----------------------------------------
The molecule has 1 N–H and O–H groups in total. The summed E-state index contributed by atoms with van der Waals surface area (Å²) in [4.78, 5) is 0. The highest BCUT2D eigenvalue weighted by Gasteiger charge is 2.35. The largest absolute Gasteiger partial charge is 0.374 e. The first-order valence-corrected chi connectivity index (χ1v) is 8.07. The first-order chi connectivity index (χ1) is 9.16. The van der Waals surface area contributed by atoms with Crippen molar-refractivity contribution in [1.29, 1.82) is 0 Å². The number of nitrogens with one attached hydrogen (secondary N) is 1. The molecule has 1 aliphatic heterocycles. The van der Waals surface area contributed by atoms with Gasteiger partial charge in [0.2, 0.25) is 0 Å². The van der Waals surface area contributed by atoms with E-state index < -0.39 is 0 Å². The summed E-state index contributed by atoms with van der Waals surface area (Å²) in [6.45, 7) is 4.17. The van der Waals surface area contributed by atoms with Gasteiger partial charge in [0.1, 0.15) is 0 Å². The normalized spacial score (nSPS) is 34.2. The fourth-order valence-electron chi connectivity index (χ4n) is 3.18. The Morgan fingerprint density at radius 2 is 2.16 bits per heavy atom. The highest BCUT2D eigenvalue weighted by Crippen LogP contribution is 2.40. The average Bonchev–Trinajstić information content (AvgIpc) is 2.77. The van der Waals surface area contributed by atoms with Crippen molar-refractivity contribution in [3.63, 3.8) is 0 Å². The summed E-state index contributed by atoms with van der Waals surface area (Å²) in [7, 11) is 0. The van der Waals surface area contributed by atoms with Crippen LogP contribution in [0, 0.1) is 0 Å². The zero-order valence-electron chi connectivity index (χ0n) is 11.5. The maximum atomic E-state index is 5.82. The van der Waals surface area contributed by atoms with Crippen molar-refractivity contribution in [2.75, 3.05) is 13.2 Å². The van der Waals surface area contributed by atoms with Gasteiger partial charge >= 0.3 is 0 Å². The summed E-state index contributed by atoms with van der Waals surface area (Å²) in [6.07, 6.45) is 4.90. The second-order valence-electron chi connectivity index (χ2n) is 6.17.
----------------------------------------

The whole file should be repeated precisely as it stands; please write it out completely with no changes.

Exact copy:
The molecule has 1 N–H and O–H groups in total. The summed E-state index contributed by atoms with van der Waals surface area (Å²) in [4.78, 5) is 0. The highest BCUT2D eigenvalue weighted by Gasteiger charge is 2.35. The largest absolute Gasteiger partial charge is 0.374 e. The first-order valence-corrected chi connectivity index (χ1v) is 8.07. The first-order chi connectivity index (χ1) is 9.16. The van der Waals surface area contributed by atoms with Crippen molar-refractivity contribution in [1.29, 1.82) is 0 Å². The number of nitrogens with one attached hydrogen (secondary N) is 1. The molecule has 1 aliphatic heterocycles. The van der Waals surface area contributed by atoms with Gasteiger partial charge in [0.2, 0.25) is 0 Å². The van der Waals surface area contributed by atoms with E-state index < -0.39 is 0 Å². The summed E-state index contributed by atoms with van der Waals surface area (Å²) in [6.45, 7) is 4.17. The van der Waals surface area contributed by atoms with Gasteiger partial charge in [0.1, 0.15) is 0 Å². The normalized spacial score (nSPS) is 34.2. The fourth-order valence-electron chi connectivity index (χ4n) is 3.18. The Morgan fingerprint density at radius 2 is 2.16 bits per heavy atom. The highest BCUT2D eigenvalue weighted by Crippen LogP contribution is 2.40. The average Bonchev–Trinajstić information content (AvgIpc) is 2.77. The van der Waals surface area contributed by atoms with Crippen molar-refractivity contribution in [3.63, 3.8) is 0 Å². The summed E-state index contributed by atoms with van der Waals surface area (Å²) in [7, 11) is 0. The van der Waals surface area contributed by atoms with Crippen LogP contribution in [0, 0.1) is 0 Å². The zero-order valence-electron chi connectivity index (χ0n) is 11.5. The maximum atomic E-state index is 5.82. The van der Waals surface area contributed by atoms with Crippen molar-refractivity contribution in [2.75, 3.05) is 13.2 Å². The van der Waals surface area contributed by atoms with Gasteiger partial charge >= 0.3 is 0 Å². The summed E-state index contributed by atoms with van der Waals surface area (Å²) in [6.07, 6.45) is 4.90. The second-order valence-electron chi connectivity index (χ2n) is 6.17.